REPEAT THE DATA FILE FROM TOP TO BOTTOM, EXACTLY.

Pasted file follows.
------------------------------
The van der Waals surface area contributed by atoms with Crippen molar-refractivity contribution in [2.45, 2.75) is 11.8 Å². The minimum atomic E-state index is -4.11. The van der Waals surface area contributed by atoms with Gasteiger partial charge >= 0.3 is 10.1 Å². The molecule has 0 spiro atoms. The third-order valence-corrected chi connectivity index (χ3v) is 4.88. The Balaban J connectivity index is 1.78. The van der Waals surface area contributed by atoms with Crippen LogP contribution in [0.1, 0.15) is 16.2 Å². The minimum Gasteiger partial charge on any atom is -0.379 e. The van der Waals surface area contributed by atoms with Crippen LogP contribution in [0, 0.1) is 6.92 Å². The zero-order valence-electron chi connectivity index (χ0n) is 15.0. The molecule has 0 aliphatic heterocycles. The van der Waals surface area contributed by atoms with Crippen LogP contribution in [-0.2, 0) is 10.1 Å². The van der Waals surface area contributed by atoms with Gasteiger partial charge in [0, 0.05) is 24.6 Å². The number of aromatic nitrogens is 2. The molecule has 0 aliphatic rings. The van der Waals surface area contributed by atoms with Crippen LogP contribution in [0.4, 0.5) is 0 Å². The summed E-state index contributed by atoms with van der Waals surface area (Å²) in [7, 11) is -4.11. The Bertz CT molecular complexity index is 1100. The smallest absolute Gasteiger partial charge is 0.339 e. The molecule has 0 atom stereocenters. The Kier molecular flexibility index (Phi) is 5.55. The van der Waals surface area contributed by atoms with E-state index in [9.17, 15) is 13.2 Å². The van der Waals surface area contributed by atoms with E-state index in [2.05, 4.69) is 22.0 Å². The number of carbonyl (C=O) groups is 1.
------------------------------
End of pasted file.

The van der Waals surface area contributed by atoms with Crippen molar-refractivity contribution in [2.45, 2.75) is 11.8 Å². The minimum atomic E-state index is -4.11. The van der Waals surface area contributed by atoms with Gasteiger partial charge >= 0.3 is 10.1 Å². The molecule has 0 spiro atoms. The third-order valence-corrected chi connectivity index (χ3v) is 4.88. The Balaban J connectivity index is 1.78. The van der Waals surface area contributed by atoms with Crippen LogP contribution in [0.1, 0.15) is 16.2 Å². The minimum Gasteiger partial charge on any atom is -0.379 e. The van der Waals surface area contributed by atoms with Crippen LogP contribution in [0, 0.1) is 6.92 Å². The zero-order valence-electron chi connectivity index (χ0n) is 15.0. The molecule has 0 aliphatic heterocycles. The van der Waals surface area contributed by atoms with Crippen LogP contribution in [-0.2, 0) is 10.1 Å². The van der Waals surface area contributed by atoms with Gasteiger partial charge in [0, 0.05) is 24.6 Å². The number of aromatic nitrogens is 2. The molecule has 0 aliphatic rings. The van der Waals surface area contributed by atoms with Crippen LogP contribution in [0.4, 0.5) is 0 Å². The summed E-state index contributed by atoms with van der Waals surface area (Å²) in [7, 11) is -4.11. The Bertz CT molecular complexity index is 1100. The smallest absolute Gasteiger partial charge is 0.339 e. The molecule has 0 atom stereocenters. The Kier molecular flexibility index (Phi) is 5.55. The van der Waals surface area contributed by atoms with E-state index in [9.17, 15) is 13.2 Å². The van der Waals surface area contributed by atoms with E-state index in [2.05, 4.69) is 22.0 Å². The number of carbonyl (C=O) groups is 1.